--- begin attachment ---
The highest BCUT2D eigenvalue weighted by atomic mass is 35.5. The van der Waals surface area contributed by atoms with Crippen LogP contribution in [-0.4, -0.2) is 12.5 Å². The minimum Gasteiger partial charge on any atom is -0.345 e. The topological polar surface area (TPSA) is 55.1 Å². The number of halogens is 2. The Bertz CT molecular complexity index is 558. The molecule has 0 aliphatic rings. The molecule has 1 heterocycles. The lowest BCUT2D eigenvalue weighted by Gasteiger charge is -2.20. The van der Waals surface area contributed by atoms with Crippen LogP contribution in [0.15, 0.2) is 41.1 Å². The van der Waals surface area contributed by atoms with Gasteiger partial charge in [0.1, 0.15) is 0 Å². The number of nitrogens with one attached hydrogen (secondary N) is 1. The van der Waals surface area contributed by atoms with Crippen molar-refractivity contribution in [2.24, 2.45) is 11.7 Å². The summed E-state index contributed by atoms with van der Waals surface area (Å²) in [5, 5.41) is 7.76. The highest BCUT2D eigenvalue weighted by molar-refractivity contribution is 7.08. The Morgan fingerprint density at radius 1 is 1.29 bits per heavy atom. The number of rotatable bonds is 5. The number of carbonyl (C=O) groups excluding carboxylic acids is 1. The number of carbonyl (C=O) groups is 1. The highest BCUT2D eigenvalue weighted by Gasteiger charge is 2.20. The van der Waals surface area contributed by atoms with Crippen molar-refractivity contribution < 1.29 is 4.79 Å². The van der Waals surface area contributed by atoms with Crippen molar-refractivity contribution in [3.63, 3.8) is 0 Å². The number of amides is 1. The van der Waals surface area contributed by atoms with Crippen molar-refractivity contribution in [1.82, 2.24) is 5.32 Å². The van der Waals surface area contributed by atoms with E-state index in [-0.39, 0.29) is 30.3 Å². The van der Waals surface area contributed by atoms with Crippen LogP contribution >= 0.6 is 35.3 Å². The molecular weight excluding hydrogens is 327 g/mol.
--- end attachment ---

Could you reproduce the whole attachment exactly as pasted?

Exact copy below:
The highest BCUT2D eigenvalue weighted by atomic mass is 35.5. The van der Waals surface area contributed by atoms with Crippen LogP contribution in [-0.4, -0.2) is 12.5 Å². The minimum Gasteiger partial charge on any atom is -0.345 e. The topological polar surface area (TPSA) is 55.1 Å². The number of halogens is 2. The Bertz CT molecular complexity index is 558. The molecule has 0 aliphatic rings. The molecule has 1 heterocycles. The lowest BCUT2D eigenvalue weighted by Gasteiger charge is -2.20. The van der Waals surface area contributed by atoms with Crippen LogP contribution in [0.15, 0.2) is 41.1 Å². The van der Waals surface area contributed by atoms with Gasteiger partial charge in [0.1, 0.15) is 0 Å². The number of nitrogens with one attached hydrogen (secondary N) is 1. The van der Waals surface area contributed by atoms with Crippen molar-refractivity contribution in [2.24, 2.45) is 11.7 Å². The summed E-state index contributed by atoms with van der Waals surface area (Å²) in [5, 5.41) is 7.76. The highest BCUT2D eigenvalue weighted by molar-refractivity contribution is 7.08. The Morgan fingerprint density at radius 1 is 1.29 bits per heavy atom. The number of rotatable bonds is 5. The number of carbonyl (C=O) groups excluding carboxylic acids is 1. The number of carbonyl (C=O) groups is 1. The highest BCUT2D eigenvalue weighted by Gasteiger charge is 2.20. The van der Waals surface area contributed by atoms with Crippen molar-refractivity contribution < 1.29 is 4.79 Å². The van der Waals surface area contributed by atoms with Crippen molar-refractivity contribution in [3.63, 3.8) is 0 Å². The number of amides is 1. The van der Waals surface area contributed by atoms with Crippen molar-refractivity contribution in [1.82, 2.24) is 5.32 Å². The van der Waals surface area contributed by atoms with E-state index in [-0.39, 0.29) is 30.3 Å². The van der Waals surface area contributed by atoms with Crippen LogP contribution >= 0.6 is 35.3 Å². The molecular weight excluding hydrogens is 327 g/mol.